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January 05, 2016

Phones Are The Borg, And That's OK

NAV hardware makers should be a little scared about the future. We are 18 months away from the tipping point where NAV maps are pulled down to phones via EDGE/GPRS/EVDO/WiMax. I imagine the only limiting factor, and I mean only, is a teeny antenna and GPS processor that is fast and powerful enough to lock on to the satellites while staying small enough to fit in small phones.

What I know for sure is I'm not the first person to think that. Why would you buy a hand-held GPS device for $X00 when Cingular would be happy to sell you a phone that does it, has constantly updated maps and jeeps yet another battery sucking widget out of your pocket. Did I mention that that phone would already be a camera, email device, IM device, voice recorder and MP3 player? Wireless providers are in a good position. They don't typically react quickly to marketplace changes but in their inability to get out of their own way they are sitting on the ultimate platform and network. The move to high-speed wireless networks has been somewhat slow but they may now be seeing a new revenue stream; services. Not ring-tones, that's always going to be an OK source, I'm talking personalized portals, GPS mapping and Phone-to-home/office-VPN.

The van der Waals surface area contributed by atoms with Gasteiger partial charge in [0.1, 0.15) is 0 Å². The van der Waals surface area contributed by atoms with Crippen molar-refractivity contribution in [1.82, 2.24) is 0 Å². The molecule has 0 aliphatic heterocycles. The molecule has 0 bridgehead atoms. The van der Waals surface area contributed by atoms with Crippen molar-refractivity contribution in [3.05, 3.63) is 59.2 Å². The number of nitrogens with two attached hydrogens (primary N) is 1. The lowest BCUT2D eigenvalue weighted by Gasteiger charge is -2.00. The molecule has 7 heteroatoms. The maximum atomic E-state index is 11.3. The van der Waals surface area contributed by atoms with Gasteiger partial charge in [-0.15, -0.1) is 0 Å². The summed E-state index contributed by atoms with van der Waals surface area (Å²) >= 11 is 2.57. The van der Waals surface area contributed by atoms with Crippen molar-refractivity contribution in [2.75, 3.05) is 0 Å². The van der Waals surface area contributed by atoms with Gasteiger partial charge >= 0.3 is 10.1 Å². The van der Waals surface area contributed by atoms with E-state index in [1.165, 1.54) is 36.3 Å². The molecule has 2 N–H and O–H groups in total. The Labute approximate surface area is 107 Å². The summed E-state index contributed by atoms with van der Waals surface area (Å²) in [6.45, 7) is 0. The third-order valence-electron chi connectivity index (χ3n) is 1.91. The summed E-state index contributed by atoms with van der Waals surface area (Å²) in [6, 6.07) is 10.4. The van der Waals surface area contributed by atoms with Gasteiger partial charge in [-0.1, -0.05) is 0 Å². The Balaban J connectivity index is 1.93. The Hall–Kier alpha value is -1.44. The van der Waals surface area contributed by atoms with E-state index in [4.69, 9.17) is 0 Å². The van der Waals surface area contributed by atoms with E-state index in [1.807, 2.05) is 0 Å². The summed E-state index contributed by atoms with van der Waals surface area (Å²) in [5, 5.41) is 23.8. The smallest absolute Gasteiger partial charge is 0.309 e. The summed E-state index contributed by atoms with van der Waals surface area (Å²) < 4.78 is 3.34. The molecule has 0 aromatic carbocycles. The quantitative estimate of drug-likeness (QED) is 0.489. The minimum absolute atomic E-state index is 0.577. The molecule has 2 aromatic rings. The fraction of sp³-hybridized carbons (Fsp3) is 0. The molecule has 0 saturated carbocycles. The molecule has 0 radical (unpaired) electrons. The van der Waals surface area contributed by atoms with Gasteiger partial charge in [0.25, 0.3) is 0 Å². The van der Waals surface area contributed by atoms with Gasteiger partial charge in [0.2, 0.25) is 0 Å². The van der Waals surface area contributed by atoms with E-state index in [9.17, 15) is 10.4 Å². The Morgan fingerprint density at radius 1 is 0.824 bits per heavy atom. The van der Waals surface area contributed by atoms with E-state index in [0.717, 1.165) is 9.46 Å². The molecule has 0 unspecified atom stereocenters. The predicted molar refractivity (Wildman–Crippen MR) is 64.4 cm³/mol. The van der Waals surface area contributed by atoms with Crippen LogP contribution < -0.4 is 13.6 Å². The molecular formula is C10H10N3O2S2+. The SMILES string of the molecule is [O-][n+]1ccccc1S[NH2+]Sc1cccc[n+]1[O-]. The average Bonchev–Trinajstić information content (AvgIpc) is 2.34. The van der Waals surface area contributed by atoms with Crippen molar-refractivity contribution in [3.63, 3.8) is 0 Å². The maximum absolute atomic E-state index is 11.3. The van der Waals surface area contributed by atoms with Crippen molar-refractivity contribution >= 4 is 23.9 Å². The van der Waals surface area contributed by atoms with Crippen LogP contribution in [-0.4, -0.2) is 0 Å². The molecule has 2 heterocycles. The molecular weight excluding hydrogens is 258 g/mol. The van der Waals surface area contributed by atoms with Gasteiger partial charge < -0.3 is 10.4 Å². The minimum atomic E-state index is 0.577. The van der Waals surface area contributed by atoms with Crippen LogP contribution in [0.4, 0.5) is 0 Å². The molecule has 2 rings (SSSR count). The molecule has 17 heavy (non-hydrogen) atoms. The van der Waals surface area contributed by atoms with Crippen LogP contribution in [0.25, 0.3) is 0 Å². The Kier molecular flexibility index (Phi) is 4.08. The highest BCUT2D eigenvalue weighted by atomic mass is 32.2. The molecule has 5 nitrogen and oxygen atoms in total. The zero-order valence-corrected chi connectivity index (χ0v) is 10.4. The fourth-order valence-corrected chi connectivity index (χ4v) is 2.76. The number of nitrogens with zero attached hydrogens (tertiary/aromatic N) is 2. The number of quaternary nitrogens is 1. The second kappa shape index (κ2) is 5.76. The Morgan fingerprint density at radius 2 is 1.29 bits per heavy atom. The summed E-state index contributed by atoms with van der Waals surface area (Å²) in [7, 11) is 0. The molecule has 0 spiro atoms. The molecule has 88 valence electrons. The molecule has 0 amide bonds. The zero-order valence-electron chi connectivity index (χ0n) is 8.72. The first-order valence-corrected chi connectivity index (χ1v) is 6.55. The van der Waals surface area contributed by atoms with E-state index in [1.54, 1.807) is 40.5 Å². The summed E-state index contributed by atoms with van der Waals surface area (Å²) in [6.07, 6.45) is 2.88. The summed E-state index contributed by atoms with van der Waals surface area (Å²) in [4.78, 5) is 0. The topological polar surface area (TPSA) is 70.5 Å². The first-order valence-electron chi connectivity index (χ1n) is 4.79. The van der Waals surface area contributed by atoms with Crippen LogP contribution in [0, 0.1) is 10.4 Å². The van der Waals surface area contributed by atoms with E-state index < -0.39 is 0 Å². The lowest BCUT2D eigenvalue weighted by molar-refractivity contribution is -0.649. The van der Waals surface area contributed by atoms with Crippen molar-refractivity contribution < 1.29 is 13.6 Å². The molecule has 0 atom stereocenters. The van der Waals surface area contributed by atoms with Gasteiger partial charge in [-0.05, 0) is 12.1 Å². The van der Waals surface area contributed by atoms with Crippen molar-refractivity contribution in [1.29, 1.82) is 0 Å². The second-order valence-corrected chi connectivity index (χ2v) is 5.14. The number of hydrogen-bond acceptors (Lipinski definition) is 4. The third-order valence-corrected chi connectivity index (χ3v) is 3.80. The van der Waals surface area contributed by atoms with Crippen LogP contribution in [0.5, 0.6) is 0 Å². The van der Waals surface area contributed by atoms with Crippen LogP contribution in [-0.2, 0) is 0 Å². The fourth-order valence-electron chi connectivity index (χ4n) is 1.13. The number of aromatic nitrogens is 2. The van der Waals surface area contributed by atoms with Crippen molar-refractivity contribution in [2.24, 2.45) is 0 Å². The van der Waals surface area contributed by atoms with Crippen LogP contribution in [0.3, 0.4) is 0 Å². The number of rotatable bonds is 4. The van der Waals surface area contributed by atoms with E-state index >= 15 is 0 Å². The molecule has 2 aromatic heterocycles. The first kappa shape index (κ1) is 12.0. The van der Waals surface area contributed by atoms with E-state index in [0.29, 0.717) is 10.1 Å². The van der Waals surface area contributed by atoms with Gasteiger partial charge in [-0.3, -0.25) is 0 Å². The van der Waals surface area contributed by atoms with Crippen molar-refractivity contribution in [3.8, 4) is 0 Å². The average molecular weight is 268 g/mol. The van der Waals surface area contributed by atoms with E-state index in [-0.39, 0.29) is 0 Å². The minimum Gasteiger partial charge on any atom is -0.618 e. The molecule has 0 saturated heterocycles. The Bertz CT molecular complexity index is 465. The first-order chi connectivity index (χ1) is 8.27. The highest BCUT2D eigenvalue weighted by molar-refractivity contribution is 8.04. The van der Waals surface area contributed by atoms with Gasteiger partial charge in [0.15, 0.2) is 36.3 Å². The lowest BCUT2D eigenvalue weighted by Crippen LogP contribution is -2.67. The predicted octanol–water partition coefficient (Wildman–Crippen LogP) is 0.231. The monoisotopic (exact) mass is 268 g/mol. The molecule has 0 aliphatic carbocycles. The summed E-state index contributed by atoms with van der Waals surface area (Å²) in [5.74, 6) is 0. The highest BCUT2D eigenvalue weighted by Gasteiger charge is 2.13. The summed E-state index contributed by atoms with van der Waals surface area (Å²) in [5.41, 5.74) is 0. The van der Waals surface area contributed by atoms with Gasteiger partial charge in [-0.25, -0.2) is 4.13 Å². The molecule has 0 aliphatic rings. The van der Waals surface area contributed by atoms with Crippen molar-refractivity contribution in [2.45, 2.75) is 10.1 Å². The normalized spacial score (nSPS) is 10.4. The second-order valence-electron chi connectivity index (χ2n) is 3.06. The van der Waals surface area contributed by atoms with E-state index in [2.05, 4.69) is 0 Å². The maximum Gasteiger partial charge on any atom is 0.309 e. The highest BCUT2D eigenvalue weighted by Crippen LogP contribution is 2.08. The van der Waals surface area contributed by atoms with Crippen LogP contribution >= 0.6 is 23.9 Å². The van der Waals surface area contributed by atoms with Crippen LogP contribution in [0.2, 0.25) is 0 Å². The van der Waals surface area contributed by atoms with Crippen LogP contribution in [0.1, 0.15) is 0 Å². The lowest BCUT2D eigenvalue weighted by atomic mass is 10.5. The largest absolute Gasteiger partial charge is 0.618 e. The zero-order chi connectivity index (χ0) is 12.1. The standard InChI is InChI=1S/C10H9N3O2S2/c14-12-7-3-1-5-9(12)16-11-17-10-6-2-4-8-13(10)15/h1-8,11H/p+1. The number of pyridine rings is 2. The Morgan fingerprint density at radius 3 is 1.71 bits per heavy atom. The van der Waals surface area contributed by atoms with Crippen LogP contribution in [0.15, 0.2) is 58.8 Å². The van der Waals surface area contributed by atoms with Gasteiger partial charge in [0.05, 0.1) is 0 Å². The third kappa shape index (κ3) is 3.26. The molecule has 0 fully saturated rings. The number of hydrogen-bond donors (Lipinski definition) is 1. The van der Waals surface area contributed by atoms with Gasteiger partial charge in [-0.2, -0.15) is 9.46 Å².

The unwired comm device will be the unchallenged winner in the convergence race that most players don't even see themselves in. As technologies become absorbed into new phones, their disconnected origins will die off. It may take a while before the IPod suffers its demise but it's coming. If the only thing it can do is play movies and music, a smartphone will take its place in time. The same with GPS devices. We all long for the do-it-all and it's coming.

I only wonder if Motorola, LG, Samsung, Sony Erricson, Treo, understand what power they have right now. The power to consume, combine, and converge useful, wanted technologies into their phones that actually TAKE marker share away from a stand-alone competitor. That's the point, Garmin is now competing against the new Symbian smart-phone makers for some of their customers. Apple understands this with the ROKR to some degree but I doubt they understand that there will be an eating away that after some time will be a significant dent in their sales.

I say 18 months. Windows Mobile 5, a slew of new smart-phones and customer buy-in. Once the hook is set it's the NEXT wave of devices that will bulldoze through the stand-alone device market. The next wave, well, that one will be the one that washes into your newly updated smart-home and starts to truly connect to everything.

-Lionel Felix

Posted by Lionel Felix at January 5, 2016 10:21 AM

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